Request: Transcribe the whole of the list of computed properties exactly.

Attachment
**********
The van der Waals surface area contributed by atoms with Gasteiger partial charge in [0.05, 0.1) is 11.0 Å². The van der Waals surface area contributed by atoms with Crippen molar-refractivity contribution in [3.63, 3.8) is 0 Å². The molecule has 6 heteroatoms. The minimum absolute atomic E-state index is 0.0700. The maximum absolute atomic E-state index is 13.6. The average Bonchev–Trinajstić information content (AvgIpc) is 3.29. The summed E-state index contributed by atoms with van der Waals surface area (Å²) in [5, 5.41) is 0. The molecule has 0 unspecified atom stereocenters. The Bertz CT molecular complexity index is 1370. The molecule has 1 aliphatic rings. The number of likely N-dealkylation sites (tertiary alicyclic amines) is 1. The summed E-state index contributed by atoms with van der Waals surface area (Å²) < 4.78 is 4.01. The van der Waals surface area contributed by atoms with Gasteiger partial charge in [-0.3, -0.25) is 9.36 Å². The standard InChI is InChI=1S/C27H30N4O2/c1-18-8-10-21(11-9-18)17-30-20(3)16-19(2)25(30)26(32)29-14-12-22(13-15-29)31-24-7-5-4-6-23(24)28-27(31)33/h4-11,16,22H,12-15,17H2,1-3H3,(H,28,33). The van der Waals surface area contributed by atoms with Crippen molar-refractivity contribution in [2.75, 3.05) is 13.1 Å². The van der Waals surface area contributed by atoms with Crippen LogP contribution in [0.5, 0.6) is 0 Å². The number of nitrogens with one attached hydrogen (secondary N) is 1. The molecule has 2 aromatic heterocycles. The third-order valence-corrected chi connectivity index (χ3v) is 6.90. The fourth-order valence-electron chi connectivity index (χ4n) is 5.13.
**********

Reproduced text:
The van der Waals surface area contributed by atoms with Gasteiger partial charge in [0.05, 0.1) is 11.0 Å². The van der Waals surface area contributed by atoms with Crippen molar-refractivity contribution in [3.63, 3.8) is 0 Å². The molecule has 6 heteroatoms. The minimum absolute atomic E-state index is 0.0700. The maximum absolute atomic E-state index is 13.6. The average Bonchev–Trinajstić information content (AvgIpc) is 3.29. The summed E-state index contributed by atoms with van der Waals surface area (Å²) in [5, 5.41) is 0. The molecule has 0 unspecified atom stereocenters. The Bertz CT molecular complexity index is 1370. The molecule has 1 aliphatic rings. The number of likely N-dealkylation sites (tertiary alicyclic amines) is 1. The summed E-state index contributed by atoms with van der Waals surface area (Å²) < 4.78 is 4.01. The van der Waals surface area contributed by atoms with Gasteiger partial charge in [-0.3, -0.25) is 9.36 Å². The standard InChI is InChI=1S/C27H30N4O2/c1-18-8-10-21(11-9-18)17-30-20(3)16-19(2)25(30)26(32)29-14-12-22(13-15-29)31-24-7-5-4-6-23(24)28-27(31)33/h4-11,16,22H,12-15,17H2,1-3H3,(H,28,33). The van der Waals surface area contributed by atoms with Crippen molar-refractivity contribution in [2.75, 3.05) is 13.1 Å². The van der Waals surface area contributed by atoms with Crippen LogP contribution in [0.5, 0.6) is 0 Å². The number of nitrogens with one attached hydrogen (secondary N) is 1. The molecule has 2 aromatic heterocycles. The third-order valence-corrected chi connectivity index (χ3v) is 6.90. The fourth-order valence-electron chi connectivity index (χ4n) is 5.13.